Recently I accompanied the youth of our ward to the Draper Utah Temple to perform baptisms for the dead. After changing clothes and moving into the chapel to wait our turn to enter the font, I had a few minutes to reflect on the beautiful surroundings.
My thoughts and appreciation were directed towards all those who were there that day, sacrificing their time and personal interests to serve in the temple.
After a few minutes of waiting, we moved into the baptismal area where I peered down into the font. My eyes went a little wide as I focused in on the man dressed in white who was performing the baptisms.
Very large and visible were the tattoos that covered his left arm.
At first I was taken off guard because the tattoos seemed so out of place. Trust me, seeing this man filled me with joy, but I just can’t recall seeing a ton of people in the temple with tattoos. After a few seconds, this caused me to reflect on what it would be like if we could see our inward struggles on the outside.
(Before I continue, I am in no way trying to elude that having tattoos in an indication of being covered in sin. Nor that you can judge someone by a tattoo. What I am saying is that seeing this man’s tattoos made me imagine what it would be like if people could see more deeply who I am by looking at my outward appearance.)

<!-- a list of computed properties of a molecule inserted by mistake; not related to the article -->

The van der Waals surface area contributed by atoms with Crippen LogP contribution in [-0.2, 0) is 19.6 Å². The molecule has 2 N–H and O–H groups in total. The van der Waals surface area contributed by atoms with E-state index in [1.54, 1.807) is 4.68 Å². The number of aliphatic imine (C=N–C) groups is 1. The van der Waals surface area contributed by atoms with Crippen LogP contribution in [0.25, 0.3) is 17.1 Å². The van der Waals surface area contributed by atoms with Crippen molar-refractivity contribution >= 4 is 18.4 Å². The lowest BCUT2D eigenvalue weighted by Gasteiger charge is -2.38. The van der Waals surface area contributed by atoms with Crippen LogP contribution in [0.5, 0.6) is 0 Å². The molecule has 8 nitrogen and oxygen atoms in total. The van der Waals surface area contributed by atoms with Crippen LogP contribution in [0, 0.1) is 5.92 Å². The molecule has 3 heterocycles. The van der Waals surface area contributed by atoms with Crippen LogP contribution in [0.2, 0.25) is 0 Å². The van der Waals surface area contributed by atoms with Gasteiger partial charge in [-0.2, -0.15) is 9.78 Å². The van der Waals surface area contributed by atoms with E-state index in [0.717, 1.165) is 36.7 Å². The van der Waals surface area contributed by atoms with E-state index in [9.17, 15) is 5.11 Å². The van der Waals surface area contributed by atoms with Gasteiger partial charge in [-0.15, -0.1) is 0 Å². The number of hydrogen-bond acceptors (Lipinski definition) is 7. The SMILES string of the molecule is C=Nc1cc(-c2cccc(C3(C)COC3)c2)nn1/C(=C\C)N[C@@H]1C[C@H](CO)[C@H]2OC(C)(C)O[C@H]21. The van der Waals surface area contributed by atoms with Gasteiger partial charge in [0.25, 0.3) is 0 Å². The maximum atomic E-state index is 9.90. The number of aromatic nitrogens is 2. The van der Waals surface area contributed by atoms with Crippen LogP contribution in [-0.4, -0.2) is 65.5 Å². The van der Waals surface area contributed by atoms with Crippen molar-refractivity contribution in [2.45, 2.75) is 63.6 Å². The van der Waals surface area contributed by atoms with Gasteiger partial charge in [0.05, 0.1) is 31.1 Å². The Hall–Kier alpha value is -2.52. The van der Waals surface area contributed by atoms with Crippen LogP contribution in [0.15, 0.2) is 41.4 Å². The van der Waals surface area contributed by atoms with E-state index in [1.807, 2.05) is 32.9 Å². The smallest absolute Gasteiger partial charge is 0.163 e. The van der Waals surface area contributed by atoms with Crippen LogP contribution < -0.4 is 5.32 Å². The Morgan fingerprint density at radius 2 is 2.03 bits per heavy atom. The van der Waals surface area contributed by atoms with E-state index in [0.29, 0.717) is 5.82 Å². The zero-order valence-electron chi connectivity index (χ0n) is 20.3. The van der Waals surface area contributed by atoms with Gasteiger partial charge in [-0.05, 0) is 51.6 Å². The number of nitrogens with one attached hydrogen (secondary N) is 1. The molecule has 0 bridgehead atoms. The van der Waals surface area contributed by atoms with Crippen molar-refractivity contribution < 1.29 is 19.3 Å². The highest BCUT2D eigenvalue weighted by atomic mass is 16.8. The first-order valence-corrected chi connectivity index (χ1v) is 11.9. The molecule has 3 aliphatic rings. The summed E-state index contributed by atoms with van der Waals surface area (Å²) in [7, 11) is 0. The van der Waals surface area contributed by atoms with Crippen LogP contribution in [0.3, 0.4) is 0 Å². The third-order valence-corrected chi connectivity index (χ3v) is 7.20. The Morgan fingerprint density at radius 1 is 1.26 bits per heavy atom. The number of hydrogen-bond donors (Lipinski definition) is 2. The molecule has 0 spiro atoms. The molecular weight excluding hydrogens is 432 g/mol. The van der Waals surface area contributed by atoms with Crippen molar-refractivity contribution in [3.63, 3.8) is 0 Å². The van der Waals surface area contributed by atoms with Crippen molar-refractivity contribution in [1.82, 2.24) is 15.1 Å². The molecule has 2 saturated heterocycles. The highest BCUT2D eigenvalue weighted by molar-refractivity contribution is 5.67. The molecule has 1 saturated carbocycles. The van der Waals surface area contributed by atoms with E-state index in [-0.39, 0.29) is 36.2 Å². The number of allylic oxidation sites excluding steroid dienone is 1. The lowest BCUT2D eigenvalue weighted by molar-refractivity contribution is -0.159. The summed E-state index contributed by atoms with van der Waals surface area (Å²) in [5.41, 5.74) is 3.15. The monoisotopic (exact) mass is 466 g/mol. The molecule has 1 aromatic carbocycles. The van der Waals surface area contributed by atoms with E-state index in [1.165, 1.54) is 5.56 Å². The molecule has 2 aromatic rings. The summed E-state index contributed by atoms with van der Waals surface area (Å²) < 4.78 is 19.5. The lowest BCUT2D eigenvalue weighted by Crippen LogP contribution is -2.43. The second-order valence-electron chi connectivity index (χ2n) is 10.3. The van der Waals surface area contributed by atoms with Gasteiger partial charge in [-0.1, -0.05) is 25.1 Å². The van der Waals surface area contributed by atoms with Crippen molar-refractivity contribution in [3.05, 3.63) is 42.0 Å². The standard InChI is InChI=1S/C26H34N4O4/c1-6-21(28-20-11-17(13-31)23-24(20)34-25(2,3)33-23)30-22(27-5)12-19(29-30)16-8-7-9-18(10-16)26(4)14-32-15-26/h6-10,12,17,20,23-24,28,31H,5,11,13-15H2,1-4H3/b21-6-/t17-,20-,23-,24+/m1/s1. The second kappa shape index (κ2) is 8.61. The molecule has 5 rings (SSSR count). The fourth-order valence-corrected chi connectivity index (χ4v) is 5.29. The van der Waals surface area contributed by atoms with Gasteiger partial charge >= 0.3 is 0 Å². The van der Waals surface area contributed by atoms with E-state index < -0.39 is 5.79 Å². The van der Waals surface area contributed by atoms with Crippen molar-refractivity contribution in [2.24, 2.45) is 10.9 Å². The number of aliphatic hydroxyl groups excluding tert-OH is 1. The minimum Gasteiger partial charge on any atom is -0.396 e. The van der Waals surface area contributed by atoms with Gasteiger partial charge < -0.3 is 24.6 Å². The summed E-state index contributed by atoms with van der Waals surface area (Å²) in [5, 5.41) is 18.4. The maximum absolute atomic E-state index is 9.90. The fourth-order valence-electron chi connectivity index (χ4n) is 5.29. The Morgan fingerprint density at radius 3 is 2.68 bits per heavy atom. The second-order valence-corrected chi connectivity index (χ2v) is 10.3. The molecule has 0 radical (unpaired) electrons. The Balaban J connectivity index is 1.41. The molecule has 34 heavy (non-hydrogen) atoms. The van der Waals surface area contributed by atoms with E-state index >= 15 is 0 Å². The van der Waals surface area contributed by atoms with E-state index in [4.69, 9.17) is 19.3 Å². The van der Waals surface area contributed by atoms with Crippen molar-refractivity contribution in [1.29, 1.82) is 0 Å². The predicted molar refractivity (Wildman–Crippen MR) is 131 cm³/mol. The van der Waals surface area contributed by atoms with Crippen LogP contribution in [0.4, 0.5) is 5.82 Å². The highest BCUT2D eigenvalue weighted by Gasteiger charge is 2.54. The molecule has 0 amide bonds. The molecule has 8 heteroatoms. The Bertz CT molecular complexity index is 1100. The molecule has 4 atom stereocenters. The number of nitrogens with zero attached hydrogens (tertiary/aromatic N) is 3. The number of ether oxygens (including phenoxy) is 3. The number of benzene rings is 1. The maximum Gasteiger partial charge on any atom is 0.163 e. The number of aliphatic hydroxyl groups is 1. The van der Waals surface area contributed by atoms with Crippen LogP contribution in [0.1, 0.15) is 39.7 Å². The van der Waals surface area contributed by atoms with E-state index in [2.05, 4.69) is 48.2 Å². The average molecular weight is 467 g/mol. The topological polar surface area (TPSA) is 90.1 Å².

I wondered what it would be like if people were aware of all of our struggles just by looking at our outward appearance – as if it were as visible as this man’s tattoo. What if our troubles, sorrows, sins, and afflictions were marked on our skin?
Struggling in Marriage.
Video Game Addict.
Losing my testimony.
Social Media Addict.
How would having the scars of your sins visible to world affect the way you lived?
An old Bishop told me his favorite thing on Sunday was when someone would enter the chapel covered in the smell of cigarette smoke. Why? Because it was the smell of change. It meant the person who came to worship that day wanted to make something better of themselves. It meant that they weren’t afraid to acknowledge their shortcomings before men and seek the help they so desperately needed. Those are the people that understand church is a place for the sick to be made whole.
I felt similarly to that Bishop when I saw this man in the temple – it was an awesome feeling. No judgment was made towards him regarding his past, there was just sheer joy in seeing him in the temple, the place where he was supposed to be.
Too often we seek to hide our sins from the world and from the Lord, but there is no healing that comes from hiding. As you consider ways that you can change for the better, be grateful for a loving Savior who provided you with the blessing of repentance and who promises that, to those who repent of their sins, He will “remember them no more.”
Also, let’s all be grateful that our weaknesses and sins aren’t etched on our skin – they are not permanent. “…Though your sins be as scarlet, they shall be as white as snow…” – Isaiah 1:18